GHOST OF A CHANCE — FULL COLLABORATION COVER A collaboration cover that started out as a simple exchange of thoughts between myself and Cdelgift aka C on facebook chat. One thing led to another and before we knew it we were joined by youdave777 aka Dave and BumDog2112 aka Shawn to bring to the Video Cover Screen the BEAUTIFUL Rush tune Ghost Of A Chance. A SPECIAL thank you goes out to these gentlemen for MAKING this idea a reality!!! Claudio, thank you for organizing a group of musicians to work with us on this AMAZING video cover. Your vocals and guitars not to mention synths that are not seen in the video are EXCEPTIONAL to say the least. Your suggestion for me to do the video edit blew me away at first but after I did it I totally understood it:))) You knew:))) Dave thank you for all your AWESOME drumming your presence in this collab helped make it the special project it turned out to be and we could not have done it without your OVER THE TOP Audio Mix!! The sound you put together on this is PHENOMENAL!!! Shawn thank you for playing the bass with such ACCURATE and EXQUISITE SKILL!!! The cover had to have a professional bassist such as yourself to really bring it all together:))) Please visit all these AMAZING MUSICIANS and checkout their AMAZING supply of video music that is VM GOLD!!! http://www.youtube.com/user/DelgiftC08http://www.youtube.com/user/youdave777http://www.youtube.com/user/BumDog2112 Special thanks to andonwww http://www.youtube.com/user/andonwww (Galaxy 3D video clip) Ghost Of A Chance is a single from Rush’s album Roll The Bones. The song charted #2 on the U. S. Mainstream but it is rarely played live in shows. It was mostly featured on the 2008 leg of the Snakes & Arrows tour. The lyrics focus on finding love and as its strength over any other force. Lyrically Rush has written 3 songs that touch on the subject of love. Different Strings, Speed Of Love and Ghost Of A Chance. Neil Peart has always shied away from love songs and even mentioning the word in songs because its so much cliché and until he could find a new way to approach it, a new nuance of it to express he refrained from it until Ghost Of A Chance. There is no official video for Ghost Of A Chance only live footage and now 4 individuals bring their rendition to the virtual world.
Miking your amp with a ribbon mic is always the best way to go! No coloration of your tone, and easy to EQ when needed. Even a cheap ribbon mic will give very good results, especially in combination with a condenser mic.
A good position for your ribbon mic on guitar cab is as shown: About 4 – 8″ from center of speaker, and tilted 30 -45 degrees to keep mic safe from sound pressure. The figure 8 mic should be tilted up, or down for different room sounds. Miking the center of the cone will give brighter tones. As you move away from the cone the sound will warm up. (darken) Try aiming at different spots until you have what you’re looking for. A wind-screen can be also used for super loud amps!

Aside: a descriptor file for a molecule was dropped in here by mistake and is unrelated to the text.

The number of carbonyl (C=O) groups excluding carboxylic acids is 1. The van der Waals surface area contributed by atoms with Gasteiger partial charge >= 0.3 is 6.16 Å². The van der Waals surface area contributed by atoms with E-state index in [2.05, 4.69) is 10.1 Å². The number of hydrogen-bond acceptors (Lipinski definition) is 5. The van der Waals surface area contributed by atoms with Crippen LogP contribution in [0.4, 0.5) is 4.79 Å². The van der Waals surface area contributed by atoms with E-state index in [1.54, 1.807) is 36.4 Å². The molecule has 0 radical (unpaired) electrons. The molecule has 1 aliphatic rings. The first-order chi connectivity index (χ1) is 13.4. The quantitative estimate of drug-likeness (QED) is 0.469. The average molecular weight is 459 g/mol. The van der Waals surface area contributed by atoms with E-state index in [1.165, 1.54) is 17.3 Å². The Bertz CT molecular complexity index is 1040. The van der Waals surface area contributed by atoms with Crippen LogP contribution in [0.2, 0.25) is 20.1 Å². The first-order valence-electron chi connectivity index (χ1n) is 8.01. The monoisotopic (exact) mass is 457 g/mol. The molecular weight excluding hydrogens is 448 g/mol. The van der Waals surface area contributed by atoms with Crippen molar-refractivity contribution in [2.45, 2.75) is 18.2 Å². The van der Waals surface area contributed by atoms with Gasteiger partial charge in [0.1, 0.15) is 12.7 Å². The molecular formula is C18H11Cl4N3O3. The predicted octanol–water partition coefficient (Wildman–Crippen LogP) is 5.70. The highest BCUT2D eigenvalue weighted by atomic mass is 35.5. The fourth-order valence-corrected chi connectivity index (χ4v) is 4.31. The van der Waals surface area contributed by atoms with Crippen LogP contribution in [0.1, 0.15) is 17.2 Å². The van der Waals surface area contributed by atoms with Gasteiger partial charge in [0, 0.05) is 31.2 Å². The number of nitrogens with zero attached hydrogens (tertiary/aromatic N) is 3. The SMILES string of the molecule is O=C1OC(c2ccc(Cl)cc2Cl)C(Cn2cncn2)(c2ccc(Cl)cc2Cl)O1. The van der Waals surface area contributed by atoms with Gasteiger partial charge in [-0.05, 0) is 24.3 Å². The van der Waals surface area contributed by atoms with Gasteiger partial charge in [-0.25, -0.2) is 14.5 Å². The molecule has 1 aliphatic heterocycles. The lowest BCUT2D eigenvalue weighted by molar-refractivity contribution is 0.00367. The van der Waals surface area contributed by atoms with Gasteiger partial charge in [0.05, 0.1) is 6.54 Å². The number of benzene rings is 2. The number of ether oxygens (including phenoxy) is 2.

Side view of ribbon microphone in front of guitar cabinet. Run the mic into a good pre-amp and compressor before the recorder.
In addition to the ribbon, a condenser mic is also good to use right next to the ribbon mike, for blending.
I also like to add a good large diaphragm mic to use as room mic, set about 5-12 feet away from the amp. Try different locations to capture best sound then blend them all.
Microphone can be tilted up or down, try both ways for different sounds.
I had a lot to say about this, then I found a great article that pretty much said what I wanted to, and better! I have told people for years to clean their guitars a
bit, lower that distortion or even eliminate it! Distorted guitars reduce string clarity which hide mistakes! Lower gain settings “crunch” often sounds thicker and more powerful while keeping clarity in the tone. I especially agree with ‘point one’ in this article below, click the link and learn how to vastly improve on your guitar tone!
I was thinking some years back on how I used distortion on all guitars, hard rock and metal music of course! One day listening to Led Zeppelin, AC/DC, even some Van Halen… my playing changed. Listening to these guys I suddenly (duh!) realize that they are not super distorted, if distorted at all. Yet the sound is thick and powerful, yet with both clarity and power! Eureka!
After many hours of tinkering with settings on the amps, low tunings, etc… my small brain figured it out. That sentence pretty much sums it up, with a tube amp cranked up, good speakers, low tuned guitars, doubling the guitar tracks up, maybe delay, and hopefully some good playing… this was my answer… a good crunch, and perhaps ever so often a very “light touch” of distortion was all I ever needed to get the sound I wanted. My tracks suddenly had clarity, and power! Try it, you’ll like it!
I play everything in low tunings, mainly Low C or D, and constantly hear many people refer to this as “Drop Tuning”. Incorrect! Let’s take Low D as example:
D G C F A D. ALL strings are detuned one step down, it is still standard tuning however. With Drop-D on the other hand, you just tune your big E (6th) down to D, leaving all other strings standard. Not sure why so many are confused by this, but they are.
Low C. C F Bb Eb G C
Low D. D G C F A D
It’s a stupid thing to argue about, but I’ve had tech’s of 40 years experience try to tell me it’s all drop tuning. It’s not.
Now that this is settled, on to reasons to Low-Tune:
1. Great for beginners, as their fingers are not as strong and conditioned. Strings are much easier to bend, especially if the player wants 10’s, 11’s, etc, for a thicker tone.
2. Speaking of thick tone… low tuning does just that for you up to a point… gives the player a nice thick tone! However in my opinion, anything below low C no longer sounds “Musical”. 5 string bass is fine with the low b string, guitar on the other hand just sounds dull and clunky past Low C, again – my opinion.